A Pipistrelle bat holds on to the ceiling of a Missouri cave. (Photo by Candice Davis)
Our mild summer weather this week has lured many of us to do everything we can outdoors -- even in the evening hours. Outdoor time in the evening introduces us to a whole new set of wildlife from what we might see in the daylight hours. Bats, in particular, tend to get people very excited because of the mystery that surrounds them. However, before giving in to superstition, consider the positive impact these flying mammals contribute to our way of life.
Bats are a valuable and very fragile contributor to the balance of nature. This time of year young bats that were born in early summer are getting stronger. Helping to protect these fragile and valuable animals, particularly the endangered Indiana bat, is something that can make a positive difference in maintaining our natural world for the benefit of future generations. Bats serve as our primary source of control of insect populations that would otherwise consume our crops and dramatically raise prices at the vegetable stand.
The myth that bats are dangerous is false. The nocturnal habits of bats, their affinity for eerie places like caves, and silent, darting flight, have made them the subjects of folklore and superstition. Michelle Randecker, a Naturalist at the Cape Girardeau Conservation Nature Center said it's important to consider the value of bats and learn more about them before giving in to fear.
"As a naturalist, it's important to make a distinction between our local (Missouri) bats and bats that live other places, like Mexico and Central America," she said. "For example, Missouri is home to two families of bats, both of which are only insect eaters."
Though misconceptions about bats are rampant, all mammals, including bats, are susceptible to diseases such as rabies. However, when you consider the odds, a person living in the U.S. is more likely to catch polio, leprosy or the plague than to contract rabies from a bat, according to statistics from the Center for Disease Control. Of the 30,000+ people across the globe that die from rabies each year -- 99% of these deaths come from contact with rabid dogs.
"The bats that can distribute rabies are vampire bats that live in Central and South America," Randecker said. "They're not found in Missouri, or even close to here."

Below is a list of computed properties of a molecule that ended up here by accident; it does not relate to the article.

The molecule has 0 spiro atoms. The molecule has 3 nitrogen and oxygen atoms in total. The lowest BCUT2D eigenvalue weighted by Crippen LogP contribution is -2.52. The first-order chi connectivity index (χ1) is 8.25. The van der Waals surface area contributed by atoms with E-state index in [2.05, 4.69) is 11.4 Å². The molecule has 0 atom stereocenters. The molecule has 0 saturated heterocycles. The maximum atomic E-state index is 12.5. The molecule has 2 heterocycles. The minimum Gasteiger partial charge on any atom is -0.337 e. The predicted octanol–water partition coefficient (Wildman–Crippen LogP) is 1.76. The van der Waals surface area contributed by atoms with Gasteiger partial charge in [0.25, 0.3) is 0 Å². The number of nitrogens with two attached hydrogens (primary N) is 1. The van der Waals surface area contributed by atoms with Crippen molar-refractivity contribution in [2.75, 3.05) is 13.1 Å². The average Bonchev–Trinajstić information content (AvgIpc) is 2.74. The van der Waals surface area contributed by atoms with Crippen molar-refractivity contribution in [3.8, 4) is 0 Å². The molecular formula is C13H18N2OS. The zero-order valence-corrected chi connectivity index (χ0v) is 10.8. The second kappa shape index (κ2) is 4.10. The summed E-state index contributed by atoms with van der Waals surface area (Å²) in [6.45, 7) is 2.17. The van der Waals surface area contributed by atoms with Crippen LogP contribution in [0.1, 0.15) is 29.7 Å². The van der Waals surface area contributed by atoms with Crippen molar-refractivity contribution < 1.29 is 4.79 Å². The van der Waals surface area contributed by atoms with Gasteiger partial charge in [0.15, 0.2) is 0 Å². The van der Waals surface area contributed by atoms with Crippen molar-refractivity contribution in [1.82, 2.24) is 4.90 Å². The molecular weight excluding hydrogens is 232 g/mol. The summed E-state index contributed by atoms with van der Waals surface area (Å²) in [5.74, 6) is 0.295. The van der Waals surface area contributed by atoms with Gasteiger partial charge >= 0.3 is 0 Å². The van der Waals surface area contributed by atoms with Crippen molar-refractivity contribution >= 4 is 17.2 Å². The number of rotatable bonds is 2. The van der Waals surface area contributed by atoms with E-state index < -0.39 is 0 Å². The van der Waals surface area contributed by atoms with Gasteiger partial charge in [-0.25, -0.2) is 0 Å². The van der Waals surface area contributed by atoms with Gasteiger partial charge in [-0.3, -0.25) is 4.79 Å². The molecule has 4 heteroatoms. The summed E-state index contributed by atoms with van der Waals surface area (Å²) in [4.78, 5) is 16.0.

Bats are definitely more fascinating when superstitions are set aside. They're the only mammals capable of true flight, and they're active at a time when most people prefer to be indoors. For example, the Indiana bat is known as the "social bat". It summers along streams and rivers in north Missouri and hibernates through the winter in caves and abandoned mines in the Ozarks. These bats are threatened by habitat loss and human disturbance at their hibernating sites and are listed as ENDANGERED by the Missouri Department of Conservation and the U.S. Fish and Wildlife Service.
To make a difference for these fragile mammals, avoid caves known to have hibernating bats, and respect signs and gates constructed to notify people of resident bats. If you have a cave on your property, maintain some forested land around the cave entrance. When possible, leave dead trees standing and only remove trees when Indiana bats are not likely to be present (typically from Sep. 1st to April 1st). Indiana bats tend to favor species of oak and hickory for roosting but may also use cottonwood and elm trees. Also, reduce the use of pesticides near summer foraging areas as these bats consume large quantities of insects during the summer and are at risk to exposure to pesticides.
By learning more about bats, we learn about one important piece of our natural world and we can consider our part in protecting it. To learn more about the value of bats, check out batworld.org. To learn more about bats in Missouri, go online to mdc.mo.gov.